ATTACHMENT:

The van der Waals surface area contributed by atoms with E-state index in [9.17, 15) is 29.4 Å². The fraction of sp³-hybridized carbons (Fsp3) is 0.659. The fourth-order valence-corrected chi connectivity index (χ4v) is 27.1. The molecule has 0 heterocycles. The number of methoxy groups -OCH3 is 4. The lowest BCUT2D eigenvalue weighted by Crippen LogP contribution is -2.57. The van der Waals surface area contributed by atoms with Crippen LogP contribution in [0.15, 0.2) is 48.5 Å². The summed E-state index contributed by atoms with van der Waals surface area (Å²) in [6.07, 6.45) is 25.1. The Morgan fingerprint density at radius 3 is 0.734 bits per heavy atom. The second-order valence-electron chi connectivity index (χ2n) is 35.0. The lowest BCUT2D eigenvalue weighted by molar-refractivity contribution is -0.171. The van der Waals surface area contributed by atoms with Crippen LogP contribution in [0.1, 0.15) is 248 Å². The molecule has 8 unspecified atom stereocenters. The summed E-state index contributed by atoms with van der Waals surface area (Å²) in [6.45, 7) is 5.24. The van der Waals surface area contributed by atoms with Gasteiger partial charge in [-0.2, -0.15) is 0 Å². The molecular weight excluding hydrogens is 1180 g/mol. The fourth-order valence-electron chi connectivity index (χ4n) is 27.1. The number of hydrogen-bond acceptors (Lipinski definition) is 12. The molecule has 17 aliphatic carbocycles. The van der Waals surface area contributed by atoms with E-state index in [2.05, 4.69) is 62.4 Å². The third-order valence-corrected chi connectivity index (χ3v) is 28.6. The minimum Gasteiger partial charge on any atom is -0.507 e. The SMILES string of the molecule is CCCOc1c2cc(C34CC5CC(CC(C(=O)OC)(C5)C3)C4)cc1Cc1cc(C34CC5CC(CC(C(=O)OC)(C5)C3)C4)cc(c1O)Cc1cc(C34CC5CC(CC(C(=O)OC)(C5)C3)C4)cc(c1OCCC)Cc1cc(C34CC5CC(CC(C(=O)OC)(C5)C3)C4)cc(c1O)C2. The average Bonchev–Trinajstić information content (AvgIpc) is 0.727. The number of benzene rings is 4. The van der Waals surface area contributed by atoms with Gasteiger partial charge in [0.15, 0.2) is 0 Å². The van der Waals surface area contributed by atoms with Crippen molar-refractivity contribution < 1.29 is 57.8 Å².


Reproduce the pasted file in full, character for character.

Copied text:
The van der Waals surface area contributed by atoms with E-state index in [9.17, 15) is 29.4 Å². The fraction of sp³-hybridized carbons (Fsp3) is 0.659. The fourth-order valence-corrected chi connectivity index (χ4v) is 27.1. The molecule has 0 heterocycles. The number of methoxy groups -OCH3 is 4. The lowest BCUT2D eigenvalue weighted by Crippen LogP contribution is -2.57. The van der Waals surface area contributed by atoms with Crippen LogP contribution in [0.15, 0.2) is 48.5 Å². The summed E-state index contributed by atoms with van der Waals surface area (Å²) in [6.07, 6.45) is 25.1. The Morgan fingerprint density at radius 3 is 0.734 bits per heavy atom. The second-order valence-electron chi connectivity index (χ2n) is 35.0. The lowest BCUT2D eigenvalue weighted by molar-refractivity contribution is -0.171. The van der Waals surface area contributed by atoms with Crippen LogP contribution in [0.1, 0.15) is 248 Å². The molecule has 8 unspecified atom stereocenters. The summed E-state index contributed by atoms with van der Waals surface area (Å²) in [6.45, 7) is 5.24. The van der Waals surface area contributed by atoms with Gasteiger partial charge in [-0.2, -0.15) is 0 Å². The molecular weight excluding hydrogens is 1180 g/mol. The fourth-order valence-electron chi connectivity index (χ4n) is 27.1. The number of hydrogen-bond acceptors (Lipinski definition) is 12. The molecule has 17 aliphatic carbocycles. The van der Waals surface area contributed by atoms with E-state index in [2.05, 4.69) is 62.4 Å². The third-order valence-corrected chi connectivity index (χ3v) is 28.6. The minimum Gasteiger partial charge on any atom is -0.507 e. The SMILES string of the molecule is CCCOc1c2cc(C34CC5CC(CC(C(=O)OC)(C5)C3)C4)cc1Cc1cc(C34CC5CC(CC(C(=O)OC)(C5)C3)C4)cc(c1O)Cc1cc(C34CC5CC(CC(C(=O)OC)(C5)C3)C4)cc(c1OCCC)Cc1cc(C34CC5CC(CC(C(=O)OC)(C5)C3)C4)cc(c1O)C2. The average Bonchev–Trinajstić information content (AvgIpc) is 0.727. The number of benzene rings is 4. The van der Waals surface area contributed by atoms with Gasteiger partial charge in [0.15, 0.2) is 0 Å². The van der Waals surface area contributed by atoms with Crippen molar-refractivity contribution < 1.29 is 57.8 Å².